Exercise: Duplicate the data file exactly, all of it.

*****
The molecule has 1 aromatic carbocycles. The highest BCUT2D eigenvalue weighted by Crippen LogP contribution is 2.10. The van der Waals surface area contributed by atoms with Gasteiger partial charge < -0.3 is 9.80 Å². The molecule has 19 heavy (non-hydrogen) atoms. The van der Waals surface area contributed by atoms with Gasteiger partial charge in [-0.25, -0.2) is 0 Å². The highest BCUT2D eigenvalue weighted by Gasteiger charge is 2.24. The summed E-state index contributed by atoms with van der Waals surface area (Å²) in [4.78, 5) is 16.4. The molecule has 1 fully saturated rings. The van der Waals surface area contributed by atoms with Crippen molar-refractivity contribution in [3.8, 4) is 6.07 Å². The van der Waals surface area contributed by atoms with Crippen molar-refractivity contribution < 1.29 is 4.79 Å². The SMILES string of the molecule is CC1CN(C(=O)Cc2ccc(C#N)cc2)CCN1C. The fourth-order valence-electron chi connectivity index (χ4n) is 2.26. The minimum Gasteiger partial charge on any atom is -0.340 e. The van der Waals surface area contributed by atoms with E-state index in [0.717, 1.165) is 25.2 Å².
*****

The molecule has 1 aromatic carbocycles. The highest BCUT2D eigenvalue weighted by Crippen LogP contribution is 2.10. The van der Waals surface area contributed by atoms with Gasteiger partial charge < -0.3 is 9.80 Å². The molecule has 19 heavy (non-hydrogen) atoms. The van der Waals surface area contributed by atoms with Gasteiger partial charge in [-0.25, -0.2) is 0 Å². The highest BCUT2D eigenvalue weighted by Gasteiger charge is 2.24. The summed E-state index contributed by atoms with van der Waals surface area (Å²) in [4.78, 5) is 16.4. The molecule has 1 fully saturated rings. The van der Waals surface area contributed by atoms with Crippen molar-refractivity contribution in [3.8, 4) is 6.07 Å². The van der Waals surface area contributed by atoms with Crippen molar-refractivity contribution < 1.29 is 4.79 Å². The SMILES string of the molecule is CC1CN(C(=O)Cc2ccc(C#N)cc2)CCN1C. The fourth-order valence-electron chi connectivity index (χ4n) is 2.26. The minimum Gasteiger partial charge on any atom is -0.340 e. The van der Waals surface area contributed by atoms with E-state index in [0.717, 1.165) is 25.2 Å².